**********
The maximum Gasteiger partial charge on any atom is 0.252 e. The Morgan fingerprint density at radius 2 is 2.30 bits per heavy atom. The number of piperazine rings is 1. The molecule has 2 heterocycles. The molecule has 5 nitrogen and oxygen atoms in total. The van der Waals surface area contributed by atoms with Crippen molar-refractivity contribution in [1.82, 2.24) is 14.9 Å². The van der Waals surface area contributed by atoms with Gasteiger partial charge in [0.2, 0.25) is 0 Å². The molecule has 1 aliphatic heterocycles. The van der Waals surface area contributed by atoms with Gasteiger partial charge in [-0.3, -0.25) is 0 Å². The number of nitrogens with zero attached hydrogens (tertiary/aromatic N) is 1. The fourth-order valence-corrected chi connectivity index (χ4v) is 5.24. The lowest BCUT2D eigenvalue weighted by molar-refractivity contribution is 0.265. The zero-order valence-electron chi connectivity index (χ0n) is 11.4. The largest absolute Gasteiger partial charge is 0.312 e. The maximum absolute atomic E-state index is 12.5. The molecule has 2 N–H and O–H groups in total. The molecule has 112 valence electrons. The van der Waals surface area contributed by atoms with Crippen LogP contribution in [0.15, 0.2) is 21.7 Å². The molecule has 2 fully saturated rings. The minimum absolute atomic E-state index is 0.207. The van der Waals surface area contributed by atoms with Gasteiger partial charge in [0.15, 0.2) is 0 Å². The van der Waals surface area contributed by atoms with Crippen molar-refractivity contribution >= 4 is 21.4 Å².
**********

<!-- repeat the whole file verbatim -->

The maximum Gasteiger partial charge on any atom is 0.252 e. The Morgan fingerprint density at radius 2 is 2.30 bits per heavy atom. The number of piperazine rings is 1. The molecule has 2 heterocycles. The molecule has 5 nitrogen and oxygen atoms in total. The van der Waals surface area contributed by atoms with Crippen molar-refractivity contribution in [1.82, 2.24) is 14.9 Å². The van der Waals surface area contributed by atoms with Gasteiger partial charge in [0.2, 0.25) is 0 Å². The molecule has 1 aliphatic heterocycles. The van der Waals surface area contributed by atoms with Gasteiger partial charge in [-0.3, -0.25) is 0 Å². The number of nitrogens with zero attached hydrogens (tertiary/aromatic N) is 1. The fourth-order valence-corrected chi connectivity index (χ4v) is 5.24. The lowest BCUT2D eigenvalue weighted by molar-refractivity contribution is 0.265. The zero-order valence-electron chi connectivity index (χ0n) is 11.4. The largest absolute Gasteiger partial charge is 0.312 e. The maximum absolute atomic E-state index is 12.5. The molecule has 2 N–H and O–H groups in total. The molecule has 112 valence electrons. The van der Waals surface area contributed by atoms with Crippen LogP contribution in [0.15, 0.2) is 21.7 Å². The molecule has 2 fully saturated rings. The minimum absolute atomic E-state index is 0.207. The van der Waals surface area contributed by atoms with Gasteiger partial charge in [0.15, 0.2) is 0 Å². The van der Waals surface area contributed by atoms with Crippen molar-refractivity contribution >= 4 is 21.4 Å².